Last modified on 29 October 2007, at 16:30

Artificial Neural Networks/Learning Paradigms

Learning ParadigmsEdit

There are three different learning paradigms that can be used to train a neural network. Supervised and unsupervised learning are the most common, with hybrid approaches between the two becoming increasingly common as well.

Supervised LearningEdit

Supervised learning is a technique where the input and expected output of the system are provided, and the ANN is used to model the relationship between the two. Given an input set x, and a corresponding output set y, an optimal rule is to be determined such that:

y = f(x) + e

Here, e is an approximation error that needs to be minimized. The input values are provided to the network which produces a result. This result is compared to the desired result, and this error signal is used to update the network weight vectors. Supervised learning is useful when we want the network to reproduce the characteristics of a certain relationship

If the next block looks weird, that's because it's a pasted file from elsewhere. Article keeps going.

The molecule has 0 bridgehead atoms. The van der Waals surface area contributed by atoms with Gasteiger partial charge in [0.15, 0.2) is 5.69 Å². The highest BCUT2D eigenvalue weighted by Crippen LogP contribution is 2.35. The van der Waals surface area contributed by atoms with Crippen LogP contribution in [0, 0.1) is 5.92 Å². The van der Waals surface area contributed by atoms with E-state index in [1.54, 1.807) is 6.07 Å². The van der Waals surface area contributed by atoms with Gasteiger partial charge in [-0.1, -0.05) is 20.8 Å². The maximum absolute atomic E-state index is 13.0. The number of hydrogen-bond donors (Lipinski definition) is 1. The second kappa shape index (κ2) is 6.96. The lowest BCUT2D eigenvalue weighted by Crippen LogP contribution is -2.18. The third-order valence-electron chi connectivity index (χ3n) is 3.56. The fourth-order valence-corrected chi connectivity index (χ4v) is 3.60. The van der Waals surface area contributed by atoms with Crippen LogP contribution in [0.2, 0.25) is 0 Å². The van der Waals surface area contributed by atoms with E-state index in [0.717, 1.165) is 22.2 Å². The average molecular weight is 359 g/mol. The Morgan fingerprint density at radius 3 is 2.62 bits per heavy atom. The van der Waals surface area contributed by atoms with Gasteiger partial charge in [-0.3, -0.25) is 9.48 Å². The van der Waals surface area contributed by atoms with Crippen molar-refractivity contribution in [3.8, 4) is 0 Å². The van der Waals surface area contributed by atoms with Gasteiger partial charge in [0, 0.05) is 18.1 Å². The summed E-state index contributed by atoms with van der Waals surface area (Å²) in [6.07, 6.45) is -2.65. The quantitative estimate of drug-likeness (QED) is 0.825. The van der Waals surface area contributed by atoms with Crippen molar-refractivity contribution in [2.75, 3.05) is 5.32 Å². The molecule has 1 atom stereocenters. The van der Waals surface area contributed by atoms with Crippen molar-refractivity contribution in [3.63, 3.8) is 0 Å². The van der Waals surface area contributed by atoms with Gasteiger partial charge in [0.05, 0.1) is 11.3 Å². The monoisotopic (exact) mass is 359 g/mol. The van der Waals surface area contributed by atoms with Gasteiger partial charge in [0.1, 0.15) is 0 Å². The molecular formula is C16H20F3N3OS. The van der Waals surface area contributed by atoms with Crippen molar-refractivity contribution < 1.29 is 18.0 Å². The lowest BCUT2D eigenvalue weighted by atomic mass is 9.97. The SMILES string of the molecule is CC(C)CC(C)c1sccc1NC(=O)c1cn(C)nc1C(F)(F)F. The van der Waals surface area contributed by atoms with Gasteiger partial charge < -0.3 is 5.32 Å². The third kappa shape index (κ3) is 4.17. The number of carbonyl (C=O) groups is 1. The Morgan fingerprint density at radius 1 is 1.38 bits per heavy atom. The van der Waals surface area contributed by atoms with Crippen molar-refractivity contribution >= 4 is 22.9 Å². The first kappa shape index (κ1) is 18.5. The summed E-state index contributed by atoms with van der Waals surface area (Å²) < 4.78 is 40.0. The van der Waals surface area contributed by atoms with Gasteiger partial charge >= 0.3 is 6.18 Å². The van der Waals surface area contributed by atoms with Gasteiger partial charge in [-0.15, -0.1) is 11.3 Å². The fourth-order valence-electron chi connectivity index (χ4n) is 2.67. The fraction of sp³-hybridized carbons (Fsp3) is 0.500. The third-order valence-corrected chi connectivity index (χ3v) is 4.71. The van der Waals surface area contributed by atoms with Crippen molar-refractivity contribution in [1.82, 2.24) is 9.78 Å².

Unsupervised LearningEdit

In unsupervised learning, the data and a cost function are provided that is a function of the system input and output. The ANN is trained to minimize the cost function by finding a suitable input-output relationship.

Given an input set x, and a cost function g(x, y) of the input and output sets, the goal is to minimize the cost function through a proper selection of f (the relationship between x, and y). At each training iteration, the trainer provides the input to the network, and the network produces a result. This result is put into the cost function, and the total cost is used to update the weights. Weights are continually updated until the system output produces a minimal cost. Unsupervised learning is useful in situations where a cost function is known, but a data set is not know that minimizes that cost function over a particular input space.